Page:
Then there is a protocol Π0 where Alice does not have access to private randomness but
|Π0a| ≤ a and I(Π0; Y |X) ≤ b
Proof. Consider the following simple modification to Π0 from Π. Alice additionally samples
from public randomness Rpaub (thereby revealing the randomness of Bob) instead of using
private randomness and follows Π. Bob ignores Rpaub and follows Π. By design |Π0a| ≤ a. Let
Mb denote the reply by Bob and Ma the message by Alice. Then
I(Π0; Y |X) = I(Mb; Y |X, Rpaub, Ma) ≤ I(Mb; Y |X, Ma) = I(Π; Y |X)
since I(Y ; Rpaub|Ma, X) = 0.
J
Lemma 15 implies that it suffices to lower bound the case where Alice does not have
access to private randomness. Then we set
with u(~x) with ~x as a d-dimensional vector defined as a product of u(xi)’s. Then we prove
the main technical theorem whose proof is attached in Section D.
I Theorem 16 (Single Function Lower Bound). Let Π be a one round protocol where Alice
does not have access to private randomness, Bob replies with one bit and computes f with
the following guarantee
For (x, y) ∈ f −1(1), Pr[π(x, y) 6= 1] < 0.1
There exists S ⊂ f −1(0), with u(S) ≥ u(f −1(0)) − 0.01 such that for all (x, y) ∈ S,
Pr[π(x, y) 6= 0] < 0.1
For such Π, for any sufficiently small constant δ > 0, if Ia = I(x,y)∼u⊗2 (Π; X|Y ) ≤ δρ log n,
then Ib = I(x,y)∼u⊗2 (Π; Y |X) ≥ n−O(δ).
The main intuition of the proof follows from bounding `1-norm between transcripts from
(x, y) ∈ f −1(1) and (x, y) ∈ Z. If the information sent by Bob is lower than the claimed
bound, then the protocol cannot distinguish between f −1(1) and f −1(0) (more technically
close in terms of `1-norm) which is a contradiction.
Then combining Theorem 16 with Lemma 14 and Lemma 15, we get the following prior
free bound as a corollary conditioned on |Πa| ≤ δρ log n.
I Corollary 17. Let Π be any protocol that computes f with the following guarantee
For all (x, y) ∈ f −1(1), Pr[π(x, y) 6= 1] < 0.05
For all (x, y) ∈ f −1(0), Pr[π(x, y) 6= 0] < 0.05
For such Π, for any sufficiently small constant δ > 0, if Ia = I(x,y)∼u×u(Π; X|Y ) ≤ δρ log n,
then Ib = I(x,y)∼u×u(Π; Y |X) ≥ n−O(δ).
Proof. Suppose we have a protocol that computes f with the guarantee, with Ia ≤ δρ log n
and Ib = I(Π; Y |X) < n−ω(δ). Then by Lemma 14, we can compress the protocol to a
one-round protocol with 1-bit response from Bob with information cost O(δρ log n) and
n−ω(δ) respectively for Alice and Bob, with the following error guarantee.
For all (x, y) ∈ f −1(1), Pr[τ (x, y) 6= 1] < 0.1
There exists S ⊂ f −1(0), with u(S) ≥ u(f −1(0)) − 0.01 such that for all (x, y) ∈ S,
Pr[τ (x, y) 6= 0] < 0.1
This is indeed a contradiction to Theorem 16. J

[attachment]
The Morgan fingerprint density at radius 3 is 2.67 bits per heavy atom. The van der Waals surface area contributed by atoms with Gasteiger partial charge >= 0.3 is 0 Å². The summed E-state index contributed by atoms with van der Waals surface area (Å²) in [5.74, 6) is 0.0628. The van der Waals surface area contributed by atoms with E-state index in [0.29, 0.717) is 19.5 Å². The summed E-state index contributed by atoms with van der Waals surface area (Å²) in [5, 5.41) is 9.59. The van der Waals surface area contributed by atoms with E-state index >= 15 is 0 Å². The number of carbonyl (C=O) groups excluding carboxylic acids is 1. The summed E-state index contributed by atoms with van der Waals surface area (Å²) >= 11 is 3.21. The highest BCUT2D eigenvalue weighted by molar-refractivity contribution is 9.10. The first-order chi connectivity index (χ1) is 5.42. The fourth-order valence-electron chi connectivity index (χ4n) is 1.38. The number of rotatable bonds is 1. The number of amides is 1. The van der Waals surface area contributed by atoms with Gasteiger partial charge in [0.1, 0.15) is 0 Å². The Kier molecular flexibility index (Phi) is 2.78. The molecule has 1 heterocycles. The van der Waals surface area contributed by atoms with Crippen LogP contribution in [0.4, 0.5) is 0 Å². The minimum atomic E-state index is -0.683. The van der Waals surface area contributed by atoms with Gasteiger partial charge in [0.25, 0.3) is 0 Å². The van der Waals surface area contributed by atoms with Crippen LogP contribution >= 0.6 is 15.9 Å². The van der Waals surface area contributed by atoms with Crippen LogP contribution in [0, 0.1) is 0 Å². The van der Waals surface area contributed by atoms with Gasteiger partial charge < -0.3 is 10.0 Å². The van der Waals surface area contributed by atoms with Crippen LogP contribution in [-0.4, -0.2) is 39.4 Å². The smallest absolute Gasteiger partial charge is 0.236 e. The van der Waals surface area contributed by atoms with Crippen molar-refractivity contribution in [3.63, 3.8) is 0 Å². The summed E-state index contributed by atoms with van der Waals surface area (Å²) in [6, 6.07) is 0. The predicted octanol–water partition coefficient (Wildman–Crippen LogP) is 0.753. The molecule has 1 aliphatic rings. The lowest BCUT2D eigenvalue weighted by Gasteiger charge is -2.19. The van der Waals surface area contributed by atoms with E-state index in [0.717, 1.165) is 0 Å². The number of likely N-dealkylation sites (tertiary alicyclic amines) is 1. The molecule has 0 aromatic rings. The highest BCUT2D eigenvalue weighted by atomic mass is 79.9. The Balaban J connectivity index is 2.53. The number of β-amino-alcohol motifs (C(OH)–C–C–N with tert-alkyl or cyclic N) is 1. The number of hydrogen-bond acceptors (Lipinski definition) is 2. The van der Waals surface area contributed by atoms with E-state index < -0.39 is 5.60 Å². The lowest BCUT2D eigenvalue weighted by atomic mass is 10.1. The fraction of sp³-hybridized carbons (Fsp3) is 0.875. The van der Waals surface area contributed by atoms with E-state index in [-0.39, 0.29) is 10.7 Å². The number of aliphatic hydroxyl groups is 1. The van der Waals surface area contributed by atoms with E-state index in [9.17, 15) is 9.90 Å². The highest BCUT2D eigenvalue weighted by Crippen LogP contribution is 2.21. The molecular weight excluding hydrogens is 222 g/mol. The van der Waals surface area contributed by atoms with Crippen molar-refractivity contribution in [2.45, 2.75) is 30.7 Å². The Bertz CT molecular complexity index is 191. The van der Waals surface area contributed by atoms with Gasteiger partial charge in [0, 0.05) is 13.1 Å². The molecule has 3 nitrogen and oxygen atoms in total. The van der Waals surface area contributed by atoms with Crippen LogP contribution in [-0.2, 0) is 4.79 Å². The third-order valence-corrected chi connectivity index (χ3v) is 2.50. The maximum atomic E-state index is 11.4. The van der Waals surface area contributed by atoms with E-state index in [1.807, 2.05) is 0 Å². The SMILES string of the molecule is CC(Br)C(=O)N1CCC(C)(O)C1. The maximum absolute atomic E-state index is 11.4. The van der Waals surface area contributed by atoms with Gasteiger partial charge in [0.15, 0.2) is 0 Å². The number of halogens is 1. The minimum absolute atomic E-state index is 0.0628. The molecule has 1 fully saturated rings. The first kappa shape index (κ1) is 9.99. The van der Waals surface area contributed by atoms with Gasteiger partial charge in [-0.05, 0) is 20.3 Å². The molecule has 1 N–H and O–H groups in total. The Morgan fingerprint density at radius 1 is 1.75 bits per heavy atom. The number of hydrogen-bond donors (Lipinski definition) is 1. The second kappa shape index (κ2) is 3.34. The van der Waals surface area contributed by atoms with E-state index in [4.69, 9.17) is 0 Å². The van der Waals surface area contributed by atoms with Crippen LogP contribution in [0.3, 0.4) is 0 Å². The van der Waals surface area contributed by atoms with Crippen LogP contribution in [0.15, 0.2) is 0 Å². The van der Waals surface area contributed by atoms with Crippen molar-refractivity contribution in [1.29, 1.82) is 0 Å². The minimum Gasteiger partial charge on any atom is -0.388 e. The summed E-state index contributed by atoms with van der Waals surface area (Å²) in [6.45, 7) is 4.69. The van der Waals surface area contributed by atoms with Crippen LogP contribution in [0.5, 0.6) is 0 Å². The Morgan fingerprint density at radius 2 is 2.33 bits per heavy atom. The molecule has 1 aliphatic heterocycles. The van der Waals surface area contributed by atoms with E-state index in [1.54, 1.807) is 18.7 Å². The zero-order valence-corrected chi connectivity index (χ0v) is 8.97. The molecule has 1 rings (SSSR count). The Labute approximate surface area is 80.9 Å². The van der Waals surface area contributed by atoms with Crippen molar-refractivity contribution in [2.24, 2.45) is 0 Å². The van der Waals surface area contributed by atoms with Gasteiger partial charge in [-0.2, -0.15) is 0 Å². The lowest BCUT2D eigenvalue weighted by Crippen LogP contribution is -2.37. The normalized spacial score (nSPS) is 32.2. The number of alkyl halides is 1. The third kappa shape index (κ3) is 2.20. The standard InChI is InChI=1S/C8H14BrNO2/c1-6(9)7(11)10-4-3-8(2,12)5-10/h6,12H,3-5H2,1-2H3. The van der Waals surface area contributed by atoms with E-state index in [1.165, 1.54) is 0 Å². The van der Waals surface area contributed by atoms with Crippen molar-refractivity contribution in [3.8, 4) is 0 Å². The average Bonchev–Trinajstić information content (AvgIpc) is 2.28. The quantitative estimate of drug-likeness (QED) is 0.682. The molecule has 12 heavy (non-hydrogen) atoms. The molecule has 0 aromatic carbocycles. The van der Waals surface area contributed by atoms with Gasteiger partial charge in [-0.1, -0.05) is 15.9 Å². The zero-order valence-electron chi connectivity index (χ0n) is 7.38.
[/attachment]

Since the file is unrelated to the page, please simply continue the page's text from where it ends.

Then finally combining Corollary 17 with Corollary 13, and with a guarantee that
f (x, y) = 1 with probability o(1/n), the proof of which we append in Claim 40, we get a
lower bound for any protocol that computes F (x, ~y) with prior free error guarantee, when
the information cost is measured over the distribution where all X and Y ’s are distributed
according to u.
I Theorem 18. Let Π be any protocol that computes F with the following guarantee
For all (x, ~y) ∈ F −1(1), Pr[π(x, y) 6= 1] < 0.04
For all (x, ~y) ∈ F −1(0), Pr[π(x, y) 6= 0] < 0.04
For such Π, for any sufficiently small constant δ > 0, if |Πa| ≤ δρ log n, then Ib =
I(Π; Y |X) ≥ n1−O(δ).
Via the minimax argument, we get the following for distributional error setting (from applying
Theorem 2)
I Corollary 19. For any sufficiently small constant δ > 0, there exists μ such that for any
protocol Π that computes F with Pr(x,y~)∼μ[π(x, ~y) 6= F (x, ~y)] < 0.01, if |Πa| ≤ δρ log n, then
Ib = I(Π; Y |X) ≥ n1−O(δ).
This yields the desired data structure lower bounds from the translations in Section B. For
the definition of data structures, we refer the reader to Section B as well.
I Corollary 20 (Cell-Probe Lower Bound). Consider any randomized cell-probe data
structure solving d-dimensional near-neighbor search under `∞ with approximation factor c =
O(logρ log d), with the guarantee that if there exists yi ∈ ~y that is close to x, the querier
outputs 1 with > 0.95 probability. If the word size is w = n1−δ for some δ > 0, the data
structure requires space nΩ(ρ/t) for query time t.
I Corollary 21 (Decision Tree Lower Bound). Let δ > 0 be arbitrary constant. A decision
tree of depth r = n1−2δ and node size w = nδ that solves d-dimensional near-neighbor search
under `∞ with approximation c = O(logρ log d), must have size s = nΩ(ρ).
1
2
3
4
5
6
7
8
9
10
11
A
Information Theory
In this section, we provide necessary backgrounds on information theory and information